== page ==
This is an article that looks into the economic issues faced by the U.S. lodging industry since 1994. The phenomenon of mergers and new brand developments will continue to grow. The industry is in the process of a major consolidation, and the strategic alliance has become the growth vehicle for the second half of the 1990's (Hotels, July 1997). The purpose of this article is to discuss the strategies undertaken by the lodging industry and their responses to the current economic issues. The projected forecasts regarding the future of the industry's operations are presented based on current available statistics. In certain cases, data has been combined to provide a more meaningful picture.
THE CURRENT U.S. LODGING INDUSTRY
The constant growth in the U.S. market is expected due to the stable economy. The economy is enjoying a rare mix of low inflation, low employment, and stable GDP. Despite the fears of over development and another downturn for the lodging industry, almost all prognosticators are projecting hotel profitability to continue to grow in the market. The continued productivity gains, constant demand growth, and moderate supply growth will dramatically strengthen the industry's profitability.
The industry has shown an increase in profits from $5.5 billion in 1994 to $1 1.3 billion in 1996 , and the average operating profit margin increased from 25 percent in 1995 to 27.3 percent in 1996 (PKF Consulting, May 1997). During the same period, lodging stocks have gone up by more than 20 percent and real estate investment trusts jumped nearly 33 percent (Hotels, July 1997). On a per-available room basis, profits will improve from $3,300 in 1996 to $5,300 (forecast) in 1999 (Hospitality Directions, February 1997).
The U.S. lodging industry has taken an aggressive posture in pricing
its product and services due to the increasing in demand. The mid-price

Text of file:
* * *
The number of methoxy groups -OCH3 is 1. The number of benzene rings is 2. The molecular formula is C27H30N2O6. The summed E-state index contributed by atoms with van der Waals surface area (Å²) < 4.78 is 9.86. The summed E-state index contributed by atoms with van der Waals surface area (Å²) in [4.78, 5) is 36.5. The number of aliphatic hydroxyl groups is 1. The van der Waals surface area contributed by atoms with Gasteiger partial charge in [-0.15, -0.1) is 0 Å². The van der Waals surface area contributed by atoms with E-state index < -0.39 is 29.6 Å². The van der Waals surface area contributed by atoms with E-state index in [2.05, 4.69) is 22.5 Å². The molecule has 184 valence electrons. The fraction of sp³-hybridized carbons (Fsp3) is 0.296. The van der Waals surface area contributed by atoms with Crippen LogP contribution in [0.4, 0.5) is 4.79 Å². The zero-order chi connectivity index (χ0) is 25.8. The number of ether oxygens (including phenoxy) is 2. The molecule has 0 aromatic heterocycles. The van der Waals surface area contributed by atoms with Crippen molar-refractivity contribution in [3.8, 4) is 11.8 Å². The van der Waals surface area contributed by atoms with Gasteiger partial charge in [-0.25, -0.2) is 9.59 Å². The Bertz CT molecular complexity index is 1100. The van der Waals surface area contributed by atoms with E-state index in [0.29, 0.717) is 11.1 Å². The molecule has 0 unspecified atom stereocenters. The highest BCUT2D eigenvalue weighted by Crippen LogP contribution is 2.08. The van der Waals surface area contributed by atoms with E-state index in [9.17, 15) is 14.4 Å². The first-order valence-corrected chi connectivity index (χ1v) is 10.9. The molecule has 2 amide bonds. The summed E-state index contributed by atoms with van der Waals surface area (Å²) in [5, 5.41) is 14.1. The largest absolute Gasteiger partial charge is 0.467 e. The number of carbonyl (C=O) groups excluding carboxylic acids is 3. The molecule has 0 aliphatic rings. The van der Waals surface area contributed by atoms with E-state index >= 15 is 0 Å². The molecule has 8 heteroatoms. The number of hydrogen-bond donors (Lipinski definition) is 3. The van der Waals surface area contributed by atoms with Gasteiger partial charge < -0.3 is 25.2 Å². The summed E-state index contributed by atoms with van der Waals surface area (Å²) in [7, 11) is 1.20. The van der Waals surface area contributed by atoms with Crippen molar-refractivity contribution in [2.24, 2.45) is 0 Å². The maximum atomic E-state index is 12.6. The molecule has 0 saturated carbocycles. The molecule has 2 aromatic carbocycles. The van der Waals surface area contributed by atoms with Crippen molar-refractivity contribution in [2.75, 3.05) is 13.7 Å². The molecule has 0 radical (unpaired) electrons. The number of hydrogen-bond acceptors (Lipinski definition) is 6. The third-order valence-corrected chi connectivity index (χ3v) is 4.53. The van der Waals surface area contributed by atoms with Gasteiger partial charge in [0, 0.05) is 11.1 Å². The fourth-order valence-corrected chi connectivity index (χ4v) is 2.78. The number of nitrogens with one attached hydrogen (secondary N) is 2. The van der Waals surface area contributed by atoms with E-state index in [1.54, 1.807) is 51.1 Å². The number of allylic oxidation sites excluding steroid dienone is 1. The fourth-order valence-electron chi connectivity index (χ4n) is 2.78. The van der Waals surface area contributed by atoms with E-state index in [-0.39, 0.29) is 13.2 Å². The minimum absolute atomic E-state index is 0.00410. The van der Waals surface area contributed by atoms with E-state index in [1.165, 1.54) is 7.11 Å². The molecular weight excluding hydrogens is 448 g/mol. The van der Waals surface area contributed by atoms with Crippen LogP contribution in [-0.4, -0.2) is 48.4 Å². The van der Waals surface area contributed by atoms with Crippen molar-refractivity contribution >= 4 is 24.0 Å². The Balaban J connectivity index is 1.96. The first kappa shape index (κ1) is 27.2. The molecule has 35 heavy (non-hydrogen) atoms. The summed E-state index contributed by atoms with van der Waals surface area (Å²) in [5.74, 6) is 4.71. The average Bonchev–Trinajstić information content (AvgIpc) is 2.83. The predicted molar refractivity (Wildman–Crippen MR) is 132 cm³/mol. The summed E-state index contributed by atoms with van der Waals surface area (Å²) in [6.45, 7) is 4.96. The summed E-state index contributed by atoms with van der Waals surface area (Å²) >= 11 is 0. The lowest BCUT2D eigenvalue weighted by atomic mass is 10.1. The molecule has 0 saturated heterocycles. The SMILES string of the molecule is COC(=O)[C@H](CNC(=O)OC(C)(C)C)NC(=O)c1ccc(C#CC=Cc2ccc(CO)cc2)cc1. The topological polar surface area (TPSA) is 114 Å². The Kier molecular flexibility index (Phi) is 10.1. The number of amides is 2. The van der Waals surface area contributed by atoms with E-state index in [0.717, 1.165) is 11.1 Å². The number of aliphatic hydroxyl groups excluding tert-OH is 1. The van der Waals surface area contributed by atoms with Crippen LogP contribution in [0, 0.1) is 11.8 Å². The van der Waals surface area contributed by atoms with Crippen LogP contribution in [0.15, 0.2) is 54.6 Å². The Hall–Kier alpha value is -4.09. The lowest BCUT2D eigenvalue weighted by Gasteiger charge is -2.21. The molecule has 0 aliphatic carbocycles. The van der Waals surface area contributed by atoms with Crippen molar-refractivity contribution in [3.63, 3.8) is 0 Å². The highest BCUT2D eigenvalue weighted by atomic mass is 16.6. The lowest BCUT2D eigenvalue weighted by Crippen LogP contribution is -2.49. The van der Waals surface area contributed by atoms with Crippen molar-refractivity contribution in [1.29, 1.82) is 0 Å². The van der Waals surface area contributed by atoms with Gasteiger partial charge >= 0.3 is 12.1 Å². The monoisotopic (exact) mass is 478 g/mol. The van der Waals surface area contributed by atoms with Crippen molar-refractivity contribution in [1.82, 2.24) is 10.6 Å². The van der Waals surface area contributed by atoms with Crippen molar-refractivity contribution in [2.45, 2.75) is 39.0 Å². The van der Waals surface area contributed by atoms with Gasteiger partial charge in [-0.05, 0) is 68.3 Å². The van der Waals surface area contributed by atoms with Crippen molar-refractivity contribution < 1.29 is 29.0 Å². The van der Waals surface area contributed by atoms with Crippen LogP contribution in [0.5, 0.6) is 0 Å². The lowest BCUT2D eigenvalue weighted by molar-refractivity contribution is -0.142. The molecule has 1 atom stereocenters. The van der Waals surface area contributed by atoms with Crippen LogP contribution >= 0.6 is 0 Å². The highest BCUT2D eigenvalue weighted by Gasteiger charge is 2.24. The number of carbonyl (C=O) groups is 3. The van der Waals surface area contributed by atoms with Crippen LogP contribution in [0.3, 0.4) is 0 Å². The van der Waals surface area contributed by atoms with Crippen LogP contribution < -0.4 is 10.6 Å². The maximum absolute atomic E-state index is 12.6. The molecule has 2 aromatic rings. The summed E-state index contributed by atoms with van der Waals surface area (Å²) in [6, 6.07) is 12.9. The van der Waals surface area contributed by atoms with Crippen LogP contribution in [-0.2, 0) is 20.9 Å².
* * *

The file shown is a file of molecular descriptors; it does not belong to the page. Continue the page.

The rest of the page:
and economy segments will have the lead in demand and supply growth, and
the leisure travelers are expected to provide most of the stimulus for
demand growth over the next few years (PKF Consulting, September 1997).
The combination of demand growth is at an average rate of 2.3 percent per
year between 1994 and 1996, and the supply growth is at an average rate
of 1.7 percent per year during the same period (see Table 1). The
average room occupancy has also recovered after 1991, and has continued
increasing through 1996 (see Table 2). In 1996, the average daily
rate (ADR) reached $69.91, up 6.2 percent from the previous year (see Table
2). The ADR increased at least 9.2 percent in major cities where occupancies
ranged from 70 percent to 80 percent (Hospitality Directions, February
1997). With mild inflation prevailing throughout the year, the increase
in ADR surpassed consumer price inflation by 3.5 percentage points, the
biggest margin since 1987 (Hospitality Directions, February 1997).
|Table 1: U.S. Lodging Supply and Demand|
|Market Segment||% Change in Supply||% Change in Demand|
|Mid - scale w/ F&B||.8||-1.0||0.0||2.5||-0.1||-0.4|
|Mid - scale w/o F&B||11.3||13.9||15.0||14.1||12.1||12.5|
|All Hotels in the U.S.||1.0||1.4||2.8||3.0||1.7||2.3|
|Source: Bear Stearns & Co.; Smith Travel Research; Coopers & Lybrand L.L.P.|
|Table 2: U.S. Lodging Occupancy and Average Daily Rate (ADR)|
|Source: Bear Stearns & Co.; Smith Travel Research; Coopers & Lybrand L.L.P.|
After U.S. economic growth stalled at the end of 1995, signs turned positively for the lodging industry. Many huge projects are taking place such as new casinos in Las Vegas. Many lodging properties are also under going major renovations to improve their competitive strength. For example, the Point Hilton Resort at Tapatio Cliffs in Phoenix started its major renovation in the summer of 1996. The centerpiece of the project is a 40-foot waterfall that cascades into 12 meandering travertine pools and tranquil poolside terrace gardens. The waterfall, inspired by the Havasupai Falls in the Grand Canyon, will flow from natural mountain formations on the northernmost portion of the resort's property. The entire project is estimated at $7.5 million (Lodging, September 1996).
The operating efficiency has also significantly improved the industry's profitability. The number of the hotel employees per 100 rooms has declined sharply since 1991 , and this reduction has reduced the labor costs significantly. Although this factor is not related to the occupancy or average daily rate growth, the low guest - employee ratio has effectively lowered the economic break-even in the industry (Bear Stearns U.S. Lodging Almanac, 1997).